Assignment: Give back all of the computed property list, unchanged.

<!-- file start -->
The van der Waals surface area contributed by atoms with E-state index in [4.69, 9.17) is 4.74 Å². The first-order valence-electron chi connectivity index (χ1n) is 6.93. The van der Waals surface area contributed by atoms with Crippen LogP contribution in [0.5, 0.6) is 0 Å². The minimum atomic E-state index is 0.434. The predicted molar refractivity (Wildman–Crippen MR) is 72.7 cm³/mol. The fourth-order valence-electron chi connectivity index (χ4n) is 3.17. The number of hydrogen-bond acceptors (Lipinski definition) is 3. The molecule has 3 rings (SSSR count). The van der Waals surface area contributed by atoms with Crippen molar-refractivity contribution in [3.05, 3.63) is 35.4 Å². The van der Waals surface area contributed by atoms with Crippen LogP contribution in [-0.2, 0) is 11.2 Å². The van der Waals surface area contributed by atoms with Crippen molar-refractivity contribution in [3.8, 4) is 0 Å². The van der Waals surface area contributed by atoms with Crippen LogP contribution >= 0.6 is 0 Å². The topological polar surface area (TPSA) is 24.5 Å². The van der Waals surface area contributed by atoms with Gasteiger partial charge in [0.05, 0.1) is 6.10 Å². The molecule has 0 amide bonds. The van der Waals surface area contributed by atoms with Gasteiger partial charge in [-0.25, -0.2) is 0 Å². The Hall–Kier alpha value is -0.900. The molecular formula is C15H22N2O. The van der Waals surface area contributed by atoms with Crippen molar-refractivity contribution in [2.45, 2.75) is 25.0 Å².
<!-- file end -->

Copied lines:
The van der Waals surface area contributed by atoms with E-state index in [4.69, 9.17) is 4.74 Å². The first-order valence-electron chi connectivity index (χ1n) is 6.93. The van der Waals surface area contributed by atoms with Crippen LogP contribution in [0.5, 0.6) is 0 Å². The minimum atomic E-state index is 0.434. The predicted molar refractivity (Wildman–Crippen MR) is 72.7 cm³/mol. The fourth-order valence-electron chi connectivity index (χ4n) is 3.17. The number of hydrogen-bond acceptors (Lipinski definition) is 3. The molecule has 3 rings (SSSR count). The van der Waals surface area contributed by atoms with Crippen molar-refractivity contribution in [3.05, 3.63) is 35.4 Å². The van der Waals surface area contributed by atoms with Crippen LogP contribution in [-0.2, 0) is 11.2 Å². The van der Waals surface area contributed by atoms with Crippen molar-refractivity contribution in [3.8, 4) is 0 Å². The van der Waals surface area contributed by atoms with Crippen LogP contribution >= 0.6 is 0 Å². The topological polar surface area (TPSA) is 24.5 Å². The van der Waals surface area contributed by atoms with Gasteiger partial charge in [0.05, 0.1) is 6.10 Å². The molecule has 0 amide bonds. The van der Waals surface area contributed by atoms with Gasteiger partial charge in [-0.25, -0.2) is 0 Å². The Hall–Kier alpha value is -0.900. The molecular formula is C15H22N2O. The van der Waals surface area contributed by atoms with Crippen molar-refractivity contribution in [2.45, 2.75) is 25.0 Å².